WASHINGTON (B)--Mexico has assured U.S. agriculture officials that it won't send any Uruguay-origin cattle to the United States, a United States Department of Agriculture official said in a written response to concerns raised recently by the National Cattlemen's Beef Association.

Craig Reed, administrator of USDA's Animal Plant and Health Inspection Service, promised NCBA that "Mexico will not resell cattle from Uruguay to the United States," according to a draft copy of a letter obtained by BridgeNews.

A USDA aide, speaking on terms of anonymity, confirmed that brokers did indeed officially request to bring live cattle from Uruguay into the United States via Mexico, but it was denied.

The request, according to a letter written by the Texas Animal Health Commission, was to bring in 20,000 head of Uruguayan cattle to the United States.

Reed said in the letter to cattle industry group that USDA has "received assurances from the Mexican veterinary authorities that the Uruguayan cattle currently in Mexico are for internal consumption only and will not be exported into the United States."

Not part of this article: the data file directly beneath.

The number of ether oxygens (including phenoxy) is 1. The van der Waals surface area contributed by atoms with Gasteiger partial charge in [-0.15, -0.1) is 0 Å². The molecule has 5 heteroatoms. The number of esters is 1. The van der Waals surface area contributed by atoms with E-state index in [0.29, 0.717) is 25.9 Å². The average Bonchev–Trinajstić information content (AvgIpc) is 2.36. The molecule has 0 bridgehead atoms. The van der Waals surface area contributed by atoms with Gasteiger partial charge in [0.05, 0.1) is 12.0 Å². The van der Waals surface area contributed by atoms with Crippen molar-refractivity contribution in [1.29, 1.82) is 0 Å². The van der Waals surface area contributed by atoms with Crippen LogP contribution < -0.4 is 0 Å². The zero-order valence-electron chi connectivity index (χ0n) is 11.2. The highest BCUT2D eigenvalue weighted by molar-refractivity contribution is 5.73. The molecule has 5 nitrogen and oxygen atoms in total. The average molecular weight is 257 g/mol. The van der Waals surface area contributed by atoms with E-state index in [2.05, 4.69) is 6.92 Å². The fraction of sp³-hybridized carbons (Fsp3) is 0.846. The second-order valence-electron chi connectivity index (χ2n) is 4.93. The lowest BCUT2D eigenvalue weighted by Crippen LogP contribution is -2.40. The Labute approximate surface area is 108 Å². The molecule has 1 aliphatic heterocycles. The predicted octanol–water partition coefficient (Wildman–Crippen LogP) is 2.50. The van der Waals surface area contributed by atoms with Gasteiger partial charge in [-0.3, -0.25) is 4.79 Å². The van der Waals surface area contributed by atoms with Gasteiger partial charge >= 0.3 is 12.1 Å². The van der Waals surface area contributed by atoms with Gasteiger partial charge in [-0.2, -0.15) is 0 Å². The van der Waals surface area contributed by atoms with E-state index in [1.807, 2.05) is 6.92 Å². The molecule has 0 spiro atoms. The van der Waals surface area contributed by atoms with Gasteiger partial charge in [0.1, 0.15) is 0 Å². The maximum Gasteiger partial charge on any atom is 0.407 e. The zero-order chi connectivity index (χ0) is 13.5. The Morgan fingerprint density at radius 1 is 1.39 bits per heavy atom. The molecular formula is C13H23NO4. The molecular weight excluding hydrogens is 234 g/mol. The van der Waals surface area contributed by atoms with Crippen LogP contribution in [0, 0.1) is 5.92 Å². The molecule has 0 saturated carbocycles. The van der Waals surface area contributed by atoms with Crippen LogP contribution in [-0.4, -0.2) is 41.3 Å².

He said that Mexican authorities have promised all cattle from Uruguay will be branded so that border authorities can identify them and refuse entry to the United States.

The NCBA said their main reasons for concern over the rumored Uruguayan cattle exports were possible "introduction of foreign diseases" and possible violations of the North American Free Trade Agreement.

The disease aspect still remains a concern, though, according to officials in USDA and the U.S. livestock industry.

"All Mexico need is a breakout of (foot and mouth disease)," an industry source said sarcastically. The source said that if Mexico allows its herds to become infected with diseases from foreign cattle, the nation's NAFTA partners will have to shut down their borders to the million head per year that Mexico exports.

A USDA official expressed a more subdued concern about Mexico's herds, saying only that "countries in trade pacts" should be very careful about what they import from non-pact countries.

(0) comments

Welcome to the discussion.

Keep it Clean. Please avoid obscene, vulgar, lewd, racist or sexually-oriented language.
Don't Threaten. Threats of harming another person will not be tolerated.
Be Truthful. Don't knowingly lie about anyone or anything.
Be Nice. No racism, sexism or any sort of -ism that is degrading to another person.
Be Proactive. Use the 'Report' link on each comment to let us know of abusive posts.
Share with Us. We'd love to hear eyewitness accounts, the history behind an article.